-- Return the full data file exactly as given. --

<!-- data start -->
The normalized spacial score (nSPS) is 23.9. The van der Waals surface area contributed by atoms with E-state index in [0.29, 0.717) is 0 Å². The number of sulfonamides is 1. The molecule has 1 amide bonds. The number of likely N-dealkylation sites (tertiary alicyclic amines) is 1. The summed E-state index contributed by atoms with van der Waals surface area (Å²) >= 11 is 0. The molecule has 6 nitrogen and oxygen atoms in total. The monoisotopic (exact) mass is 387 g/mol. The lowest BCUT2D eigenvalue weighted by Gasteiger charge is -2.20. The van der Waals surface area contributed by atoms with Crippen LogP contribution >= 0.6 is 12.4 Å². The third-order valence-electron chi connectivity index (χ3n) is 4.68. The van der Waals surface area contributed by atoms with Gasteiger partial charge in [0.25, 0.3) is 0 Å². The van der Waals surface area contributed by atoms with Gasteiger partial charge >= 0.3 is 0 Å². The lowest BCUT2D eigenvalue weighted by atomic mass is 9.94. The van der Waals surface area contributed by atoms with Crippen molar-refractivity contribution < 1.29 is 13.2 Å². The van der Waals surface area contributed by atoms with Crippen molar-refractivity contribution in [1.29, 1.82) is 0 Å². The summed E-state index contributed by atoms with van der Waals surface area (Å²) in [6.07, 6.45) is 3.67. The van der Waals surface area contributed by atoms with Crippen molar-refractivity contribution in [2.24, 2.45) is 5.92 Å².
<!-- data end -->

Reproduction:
The normalized spacial score (nSPS) is 23.9. The van der Waals surface area contributed by atoms with E-state index in [0.29, 0.717) is 0 Å². The number of sulfonamides is 1. The molecule has 1 amide bonds. The number of likely N-dealkylation sites (tertiary alicyclic amines) is 1. The summed E-state index contributed by atoms with van der Waals surface area (Å²) >= 11 is 0. The molecule has 6 nitrogen and oxygen atoms in total. The monoisotopic (exact) mass is 387 g/mol. The lowest BCUT2D eigenvalue weighted by Gasteiger charge is -2.20. The van der Waals surface area contributed by atoms with Crippen LogP contribution >= 0.6 is 12.4 Å². The third-order valence-electron chi connectivity index (χ3n) is 4.68. The van der Waals surface area contributed by atoms with Gasteiger partial charge in [0.25, 0.3) is 0 Å². The van der Waals surface area contributed by atoms with Gasteiger partial charge >= 0.3 is 0 Å². The lowest BCUT2D eigenvalue weighted by atomic mass is 9.94. The van der Waals surface area contributed by atoms with Crippen molar-refractivity contribution < 1.29 is 13.2 Å². The van der Waals surface area contributed by atoms with Crippen molar-refractivity contribution in [1.29, 1.82) is 0 Å². The summed E-state index contributed by atoms with van der Waals surface area (Å²) in [6.07, 6.45) is 3.67. The van der Waals surface area contributed by atoms with Crippen molar-refractivity contribution in [2.24, 2.45) is 5.92 Å².